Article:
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Scolari says Colombia have offered him coach's job

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By Reuters
Scolari says Colombia have offered him coach's job
FILE PHOTO: Soccer Football - Brasileiro Championship - Vasco da Gama v Palmeiras - Sao Januario Stadium, Rio de Janeiro, Brazil - November 25, 2018 Palmeiras coach Luiz Felipe Scolari REUTERS/Ricardo Moraes/File Photo   -   Copyright  Ricardo Moraes(Reuters)

SAOPAULO (Reuters) – Luiz Felipe Scolari has been offered a job as Colombia’s national team coach, the former Brazil, Portugal and Chelsea manager said on Tuesday.

Scolari, who led Palmeiras to Brazil’s Serie A title last month, said he was mulling over the offer to replace Jose Pekerman, who resigned after Colombia were knocked out the World Cup by England in the second round.

“There has been an approach, yes [by Colombia],” Scolari said in an interview with ESPN Brasil. “It is a role which, now that the season is over, we can think about more clearly.”

The successful coach appeared reticent about the offer and pledged to consider both his family situation and that of Palmeiras, where he has enjoyed several spells in charge and formed a special bond with fans.

“Over the past 20, 25 years, I have spent 80 percent of my time outside Brazil. So I need to think about certain family aspects,” said the man known as Felipao, or Big Phil.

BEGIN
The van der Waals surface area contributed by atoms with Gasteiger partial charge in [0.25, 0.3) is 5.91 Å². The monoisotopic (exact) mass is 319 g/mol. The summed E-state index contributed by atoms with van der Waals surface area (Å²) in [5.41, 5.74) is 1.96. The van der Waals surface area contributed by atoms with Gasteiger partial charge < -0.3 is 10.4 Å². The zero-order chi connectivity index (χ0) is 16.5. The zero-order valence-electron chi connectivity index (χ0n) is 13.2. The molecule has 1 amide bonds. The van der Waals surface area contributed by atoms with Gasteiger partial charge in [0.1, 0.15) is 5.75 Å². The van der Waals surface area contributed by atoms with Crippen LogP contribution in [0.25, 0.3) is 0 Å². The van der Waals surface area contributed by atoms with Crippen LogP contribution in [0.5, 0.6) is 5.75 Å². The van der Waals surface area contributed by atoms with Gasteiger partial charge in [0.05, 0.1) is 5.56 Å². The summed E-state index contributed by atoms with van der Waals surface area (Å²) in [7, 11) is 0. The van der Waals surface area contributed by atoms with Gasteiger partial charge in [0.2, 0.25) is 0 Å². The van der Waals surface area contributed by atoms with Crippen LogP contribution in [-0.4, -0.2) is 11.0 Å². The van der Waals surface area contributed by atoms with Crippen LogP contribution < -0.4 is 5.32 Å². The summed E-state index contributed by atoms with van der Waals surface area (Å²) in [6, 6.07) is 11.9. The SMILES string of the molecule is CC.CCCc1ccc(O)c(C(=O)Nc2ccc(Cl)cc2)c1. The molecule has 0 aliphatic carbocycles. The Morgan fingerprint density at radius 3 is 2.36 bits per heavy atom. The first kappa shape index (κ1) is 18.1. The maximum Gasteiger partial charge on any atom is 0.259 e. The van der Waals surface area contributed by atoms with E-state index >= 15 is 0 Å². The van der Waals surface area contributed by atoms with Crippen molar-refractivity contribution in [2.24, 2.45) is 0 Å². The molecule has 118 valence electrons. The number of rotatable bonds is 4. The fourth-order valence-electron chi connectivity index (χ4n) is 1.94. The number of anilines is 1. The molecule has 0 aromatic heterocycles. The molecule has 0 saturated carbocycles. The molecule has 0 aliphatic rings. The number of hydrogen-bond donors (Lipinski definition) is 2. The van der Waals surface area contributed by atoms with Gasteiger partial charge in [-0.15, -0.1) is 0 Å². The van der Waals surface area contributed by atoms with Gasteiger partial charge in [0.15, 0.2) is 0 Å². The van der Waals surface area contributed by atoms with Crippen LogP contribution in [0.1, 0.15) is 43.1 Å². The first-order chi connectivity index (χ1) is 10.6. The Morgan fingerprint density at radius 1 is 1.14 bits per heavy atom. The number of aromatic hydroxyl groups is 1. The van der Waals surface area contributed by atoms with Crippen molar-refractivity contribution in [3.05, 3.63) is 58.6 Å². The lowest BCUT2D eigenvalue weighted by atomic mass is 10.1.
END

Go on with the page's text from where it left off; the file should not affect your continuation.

“I also have another family: the Palmeiras family. The way in which they respected me, received me, the connection between Palmeiras fans, I need to think.

“You need to know that, when you are in a place where you are respected, it is worth more than other values and situations you have thought about.”

Scolari famously led Brazil to their 2002 World Cup triumph in Japan but is also remembered as the man in charge when they suffered their most embarrassing defeat, a 7-1 drubbing by Germany at home in the 2014 World Cup semi-final.

He also took Portugal to the World Cup semi-final in 2006 and has won titles in China and Uzbekistan, but enjoyed a less successful spell at English Premier League club Chelsea that ended after just eight months in charge in 2009.

(Reporting by Andrew Downie; Editing by Ian Chadband)